Opinion Number. 1334

Subject

Trade practices trade practices: profiteering: power of commonwealth to control price of necessaries: limits of trade and commerce power: freedom of interstate trade: power to investigate: constitution of royal commission with compulsive powers

Key Legislation

CONSTITUTION ss 51(xxxix), 92, 128: ROYAL COMMISSIONS ACT 1902 s 1A

Date
Client
The Comptroller-General of Customs

The Comptroller-General of Customs has forwarded me the following memorandum for advice:

In the ‘Age’ of 3/8/23 an article appears, reading in part as follows:

Is it not time that the Commonwealth Government took definite and decisive action to curtail the vicious profiteering which is being practised? Almost every branch of trade concerned with the supply of necessaries of life to the public is under the domination of Combines, which seem to have a direct dispensation to plunder the people at their own sweet will.

I should be glad if the Secretary would please advise me whether the Commonwealth Government can legislate along the lines suggested in the article, and whether a Public Investigator could be appointed by the Commonwealth Government to investigate profiteering and the business transactions of Combines or Trusts.

The matters which the Age article suggests should be dealt with by the Commonwealth Government are profiteering and the control of necessaries by combines.

The Commonwealth Government has not in time of peace, the constitutional power to deal with profiteering by the fixation of prices.

The Commonwealth can, it is thought, under its trade and commerce power, legislate in regard to the control of any commodity but subject to section 92 of the Constitution such legislation would have to be restricted to regulating the interstate or foreign trade in that commodity. The intrastate dealing in that commodity could not be dealt with by legislation under the trade and commerce power.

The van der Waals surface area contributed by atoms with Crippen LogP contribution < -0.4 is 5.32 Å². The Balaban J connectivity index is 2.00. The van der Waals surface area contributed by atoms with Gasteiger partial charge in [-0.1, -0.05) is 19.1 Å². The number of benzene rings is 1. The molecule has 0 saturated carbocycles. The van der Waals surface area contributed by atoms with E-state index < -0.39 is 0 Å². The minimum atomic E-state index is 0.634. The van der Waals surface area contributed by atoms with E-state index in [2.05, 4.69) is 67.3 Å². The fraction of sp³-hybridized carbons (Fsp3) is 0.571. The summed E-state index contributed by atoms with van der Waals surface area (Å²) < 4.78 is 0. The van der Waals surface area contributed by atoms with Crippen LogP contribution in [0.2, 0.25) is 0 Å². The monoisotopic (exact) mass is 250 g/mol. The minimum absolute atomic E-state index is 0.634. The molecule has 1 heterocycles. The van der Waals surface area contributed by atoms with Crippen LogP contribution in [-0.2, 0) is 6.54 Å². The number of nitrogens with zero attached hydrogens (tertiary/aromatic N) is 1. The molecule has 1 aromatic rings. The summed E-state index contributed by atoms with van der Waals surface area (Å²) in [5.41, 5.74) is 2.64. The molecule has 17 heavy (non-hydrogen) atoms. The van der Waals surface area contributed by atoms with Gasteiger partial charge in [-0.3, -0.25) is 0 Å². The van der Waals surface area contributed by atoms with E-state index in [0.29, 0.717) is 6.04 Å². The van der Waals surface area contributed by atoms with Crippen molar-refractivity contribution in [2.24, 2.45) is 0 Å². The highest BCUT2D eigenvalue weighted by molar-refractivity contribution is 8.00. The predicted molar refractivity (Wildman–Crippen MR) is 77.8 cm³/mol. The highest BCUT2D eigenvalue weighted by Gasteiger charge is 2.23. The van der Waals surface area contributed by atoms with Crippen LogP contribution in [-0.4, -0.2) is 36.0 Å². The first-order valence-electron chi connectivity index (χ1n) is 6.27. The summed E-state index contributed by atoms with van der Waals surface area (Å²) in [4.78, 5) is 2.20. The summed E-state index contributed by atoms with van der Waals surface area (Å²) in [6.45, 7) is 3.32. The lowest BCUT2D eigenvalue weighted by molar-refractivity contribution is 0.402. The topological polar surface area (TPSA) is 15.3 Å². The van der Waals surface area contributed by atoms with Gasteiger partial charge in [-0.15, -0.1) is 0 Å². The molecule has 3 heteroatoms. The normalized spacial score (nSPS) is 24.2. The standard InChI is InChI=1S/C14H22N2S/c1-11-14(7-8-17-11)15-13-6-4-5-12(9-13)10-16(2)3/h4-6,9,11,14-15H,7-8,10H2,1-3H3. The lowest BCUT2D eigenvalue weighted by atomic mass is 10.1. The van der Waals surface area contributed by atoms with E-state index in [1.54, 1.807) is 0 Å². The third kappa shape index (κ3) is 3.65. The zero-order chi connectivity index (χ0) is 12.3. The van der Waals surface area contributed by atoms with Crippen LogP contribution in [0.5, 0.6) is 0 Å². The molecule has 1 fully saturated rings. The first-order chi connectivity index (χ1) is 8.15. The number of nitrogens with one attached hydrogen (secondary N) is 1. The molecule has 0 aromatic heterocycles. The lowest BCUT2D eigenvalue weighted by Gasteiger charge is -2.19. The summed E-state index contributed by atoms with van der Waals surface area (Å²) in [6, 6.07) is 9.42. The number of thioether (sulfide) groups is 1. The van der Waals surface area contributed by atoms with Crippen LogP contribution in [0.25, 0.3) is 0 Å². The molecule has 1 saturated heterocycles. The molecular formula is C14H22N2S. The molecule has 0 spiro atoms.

The Commonwealth could appoint a person to investigate any subject upon which it desires information. The investigator however would not have power to require the attendance of witnesses etc. unless he had been constituted a Royal Commission, or were specially empowered by legislation. A Royal Commission may be appointed to inquire into any matter connected with the peace, order and good government of the Commonwealth or any public purpose or any power of the Commonwealth (Royal Commissions Act 1902–1912 section 1A).

In the case of the Colonial Sugar Refining Co. v. Attorney-General for the Commonwealth,(1) it was held by a majority of the High Court that the Royal Commissions Act might be invoked to compel persons to give evidence on matters as to which the Executive Government of the Commonwealth thinks it desirable to collect information to be made use of in exercising any existing power of the Commonwealth Parliament and that the Act is incidental to the execution of that power within the meaning of section 51(xxxix) of the Constitution.

The Court further decided (Isaacs & Higgins J.J. dissenting) that such an incidental power does not extend to enacting a law compelling persons to give evidence on matters information as to which is relevant only to a possible amendment of the Constitution under section 128 thereof.

Legislation to combat profiteering is not within the present constitutional powers of the Commonwealth Parliament and a Royal Commission could not, in consequence of the above decision be appointed to investigate the matter.

I desire to point out, however, that the High Court has recently reviewed many of its own previous decisions, some of them on questions of vital importance. The most notable of such reviews is that contained in the Engineers case.(2) It is quite possible that the High Court as now constituted would be disposed to review the decision in the Colonial Sugar Company’s case to the extent of holding that it is competent for the Commonwealth to appoint a Royal Commission to investigate a matter not now within the Commonwealth’s legislative power but to include which in such power it is proposed to seek an amendment of the Constitution.

[Vol. 20, p. 181]

(1) (1912) 15 CLR 182.

(2) Amalgamated Society of Engineers v Adelaide Steamship Co Ltd (1920) 28 CLR 129.